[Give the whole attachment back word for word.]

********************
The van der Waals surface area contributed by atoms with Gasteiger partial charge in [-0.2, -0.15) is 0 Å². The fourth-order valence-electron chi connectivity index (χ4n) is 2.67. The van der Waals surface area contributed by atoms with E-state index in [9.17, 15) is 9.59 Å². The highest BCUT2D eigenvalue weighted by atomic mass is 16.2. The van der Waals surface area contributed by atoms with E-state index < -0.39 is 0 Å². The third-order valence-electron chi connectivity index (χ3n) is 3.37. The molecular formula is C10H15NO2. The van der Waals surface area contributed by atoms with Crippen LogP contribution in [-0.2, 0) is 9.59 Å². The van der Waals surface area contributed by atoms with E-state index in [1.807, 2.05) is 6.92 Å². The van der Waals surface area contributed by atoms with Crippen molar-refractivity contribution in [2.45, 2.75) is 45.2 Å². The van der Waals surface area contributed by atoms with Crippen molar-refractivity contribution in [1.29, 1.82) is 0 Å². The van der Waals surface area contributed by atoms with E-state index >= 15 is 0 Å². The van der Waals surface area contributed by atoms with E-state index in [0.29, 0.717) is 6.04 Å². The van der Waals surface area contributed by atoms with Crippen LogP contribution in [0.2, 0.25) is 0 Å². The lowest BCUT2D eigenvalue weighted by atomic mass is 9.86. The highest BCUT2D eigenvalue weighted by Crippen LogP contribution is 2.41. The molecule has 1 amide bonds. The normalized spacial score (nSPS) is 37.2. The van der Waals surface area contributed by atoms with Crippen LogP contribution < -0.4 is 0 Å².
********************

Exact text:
The van der Waals surface area contributed by atoms with Gasteiger partial charge in [-0.2, -0.15) is 0 Å². The fourth-order valence-electron chi connectivity index (χ4n) is 2.67. The van der Waals surface area contributed by atoms with E-state index in [9.17, 15) is 9.59 Å². The highest BCUT2D eigenvalue weighted by atomic mass is 16.2. The van der Waals surface area contributed by atoms with E-state index < -0.39 is 0 Å². The third-order valence-electron chi connectivity index (χ3n) is 3.37. The molecular formula is C10H15NO2. The van der Waals surface area contributed by atoms with Crippen LogP contribution in [-0.2, 0) is 9.59 Å². The van der Waals surface area contributed by atoms with E-state index in [1.807, 2.05) is 6.92 Å². The van der Waals surface area contributed by atoms with Crippen molar-refractivity contribution in [2.45, 2.75) is 45.2 Å². The van der Waals surface area contributed by atoms with Crippen molar-refractivity contribution in [1.29, 1.82) is 0 Å². The van der Waals surface area contributed by atoms with E-state index >= 15 is 0 Å². The van der Waals surface area contributed by atoms with E-state index in [0.29, 0.717) is 6.04 Å². The van der Waals surface area contributed by atoms with Crippen LogP contribution in [0.2, 0.25) is 0 Å². The lowest BCUT2D eigenvalue weighted by atomic mass is 9.86. The highest BCUT2D eigenvalue weighted by Crippen LogP contribution is 2.41. The molecule has 1 amide bonds. The normalized spacial score (nSPS) is 37.2. The van der Waals surface area contributed by atoms with Crippen LogP contribution < -0.4 is 0 Å².